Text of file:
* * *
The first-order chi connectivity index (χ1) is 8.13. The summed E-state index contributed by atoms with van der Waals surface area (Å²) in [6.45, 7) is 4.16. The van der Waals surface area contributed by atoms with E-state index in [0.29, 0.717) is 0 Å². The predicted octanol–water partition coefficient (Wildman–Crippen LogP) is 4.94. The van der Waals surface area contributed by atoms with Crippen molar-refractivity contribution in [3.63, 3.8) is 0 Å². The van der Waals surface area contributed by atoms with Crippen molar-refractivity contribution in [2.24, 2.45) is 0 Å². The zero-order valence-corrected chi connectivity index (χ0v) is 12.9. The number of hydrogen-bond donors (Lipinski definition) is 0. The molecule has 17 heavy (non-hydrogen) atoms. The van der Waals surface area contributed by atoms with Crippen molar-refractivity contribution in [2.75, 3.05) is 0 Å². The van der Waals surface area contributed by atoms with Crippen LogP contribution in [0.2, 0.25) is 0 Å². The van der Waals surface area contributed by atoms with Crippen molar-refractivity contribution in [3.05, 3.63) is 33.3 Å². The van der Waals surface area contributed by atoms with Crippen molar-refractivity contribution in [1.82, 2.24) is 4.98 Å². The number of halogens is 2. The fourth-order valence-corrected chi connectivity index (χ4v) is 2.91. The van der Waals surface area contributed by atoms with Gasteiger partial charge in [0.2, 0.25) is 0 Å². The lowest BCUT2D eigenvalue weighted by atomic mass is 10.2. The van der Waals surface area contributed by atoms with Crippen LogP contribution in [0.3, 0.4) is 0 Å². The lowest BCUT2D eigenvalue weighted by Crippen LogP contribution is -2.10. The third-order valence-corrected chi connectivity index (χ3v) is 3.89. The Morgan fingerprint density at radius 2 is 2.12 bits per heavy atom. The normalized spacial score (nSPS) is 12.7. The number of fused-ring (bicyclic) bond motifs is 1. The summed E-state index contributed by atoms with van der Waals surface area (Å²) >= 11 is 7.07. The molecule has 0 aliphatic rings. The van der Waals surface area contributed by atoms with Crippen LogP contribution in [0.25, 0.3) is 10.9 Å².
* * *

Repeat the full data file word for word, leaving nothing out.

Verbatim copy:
The first-order chi connectivity index (χ1) is 8.13. The summed E-state index contributed by atoms with van der Waals surface area (Å²) in [6.45, 7) is 4.16. The van der Waals surface area contributed by atoms with E-state index in [0.29, 0.717) is 0 Å². The predicted octanol–water partition coefficient (Wildman–Crippen LogP) is 4.94. The van der Waals surface area contributed by atoms with Crippen molar-refractivity contribution in [3.63, 3.8) is 0 Å². The van der Waals surface area contributed by atoms with Crippen molar-refractivity contribution in [2.24, 2.45) is 0 Å². The zero-order valence-corrected chi connectivity index (χ0v) is 12.9. The number of hydrogen-bond donors (Lipinski definition) is 0. The molecule has 17 heavy (non-hydrogen) atoms. The van der Waals surface area contributed by atoms with Crippen molar-refractivity contribution in [2.75, 3.05) is 0 Å². The van der Waals surface area contributed by atoms with Crippen LogP contribution in [0.2, 0.25) is 0 Å². The van der Waals surface area contributed by atoms with Crippen molar-refractivity contribution in [3.05, 3.63) is 33.3 Å². The van der Waals surface area contributed by atoms with Crippen molar-refractivity contribution in [1.82, 2.24) is 4.98 Å². The number of halogens is 2. The fourth-order valence-corrected chi connectivity index (χ4v) is 2.91. The van der Waals surface area contributed by atoms with Gasteiger partial charge in [0.2, 0.25) is 0 Å². The lowest BCUT2D eigenvalue weighted by atomic mass is 10.2. The van der Waals surface area contributed by atoms with Crippen LogP contribution in [0.3, 0.4) is 0 Å². The lowest BCUT2D eigenvalue weighted by Crippen LogP contribution is -2.10. The third-order valence-corrected chi connectivity index (χ3v) is 3.89. The Morgan fingerprint density at radius 2 is 2.12 bits per heavy atom. The normalized spacial score (nSPS) is 12.7. The number of fused-ring (bicyclic) bond motifs is 1. The summed E-state index contributed by atoms with van der Waals surface area (Å²) >= 11 is 7.07. The molecule has 0 aliphatic rings. The van der Waals surface area contributed by atoms with Crippen LogP contribution in [0.25, 0.3) is 10.9 Å².